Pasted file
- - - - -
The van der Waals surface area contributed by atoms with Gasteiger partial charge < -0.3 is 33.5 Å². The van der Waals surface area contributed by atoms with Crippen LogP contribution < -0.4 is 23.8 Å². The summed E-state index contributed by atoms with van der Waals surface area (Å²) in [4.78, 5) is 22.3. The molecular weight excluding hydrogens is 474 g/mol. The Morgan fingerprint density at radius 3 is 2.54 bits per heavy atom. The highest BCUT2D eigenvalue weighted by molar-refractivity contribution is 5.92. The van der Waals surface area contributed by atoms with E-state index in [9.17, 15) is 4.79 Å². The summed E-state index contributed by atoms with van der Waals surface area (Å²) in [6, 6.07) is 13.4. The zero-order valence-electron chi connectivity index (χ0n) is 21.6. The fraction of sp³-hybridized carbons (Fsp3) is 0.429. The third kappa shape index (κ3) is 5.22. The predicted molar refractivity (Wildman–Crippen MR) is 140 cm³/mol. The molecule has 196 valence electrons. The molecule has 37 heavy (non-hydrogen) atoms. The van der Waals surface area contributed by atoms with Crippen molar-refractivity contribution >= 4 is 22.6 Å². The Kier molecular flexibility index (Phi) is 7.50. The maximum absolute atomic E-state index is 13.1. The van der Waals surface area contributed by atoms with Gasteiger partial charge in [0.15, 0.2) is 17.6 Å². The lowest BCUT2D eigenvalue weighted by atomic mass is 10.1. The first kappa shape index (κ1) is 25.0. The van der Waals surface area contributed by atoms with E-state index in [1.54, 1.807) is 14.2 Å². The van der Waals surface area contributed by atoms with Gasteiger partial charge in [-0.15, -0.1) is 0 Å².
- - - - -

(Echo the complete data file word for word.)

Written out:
The van der Waals surface area contributed by atoms with Gasteiger partial charge < -0.3 is 33.5 Å². The van der Waals surface area contributed by atoms with Crippen LogP contribution < -0.4 is 23.8 Å². The summed E-state index contributed by atoms with van der Waals surface area (Å²) in [4.78, 5) is 22.3. The molecular weight excluding hydrogens is 474 g/mol. The Morgan fingerprint density at radius 3 is 2.54 bits per heavy atom. The highest BCUT2D eigenvalue weighted by molar-refractivity contribution is 5.92. The van der Waals surface area contributed by atoms with E-state index in [9.17, 15) is 4.79 Å². The summed E-state index contributed by atoms with van der Waals surface area (Å²) in [6, 6.07) is 13.4. The zero-order valence-electron chi connectivity index (χ0n) is 21.6. The fraction of sp³-hybridized carbons (Fsp3) is 0.429. The third kappa shape index (κ3) is 5.22. The predicted molar refractivity (Wildman–Crippen MR) is 140 cm³/mol. The molecule has 196 valence electrons. The molecule has 37 heavy (non-hydrogen) atoms. The van der Waals surface area contributed by atoms with Crippen molar-refractivity contribution >= 4 is 22.6 Å². The Kier molecular flexibility index (Phi) is 7.50. The maximum absolute atomic E-state index is 13.1. The van der Waals surface area contributed by atoms with Gasteiger partial charge in [0.15, 0.2) is 17.6 Å². The lowest BCUT2D eigenvalue weighted by atomic mass is 10.1. The first kappa shape index (κ1) is 25.0. The van der Waals surface area contributed by atoms with E-state index in [1.54, 1.807) is 14.2 Å². The van der Waals surface area contributed by atoms with Gasteiger partial charge in [-0.15, -0.1) is 0 Å².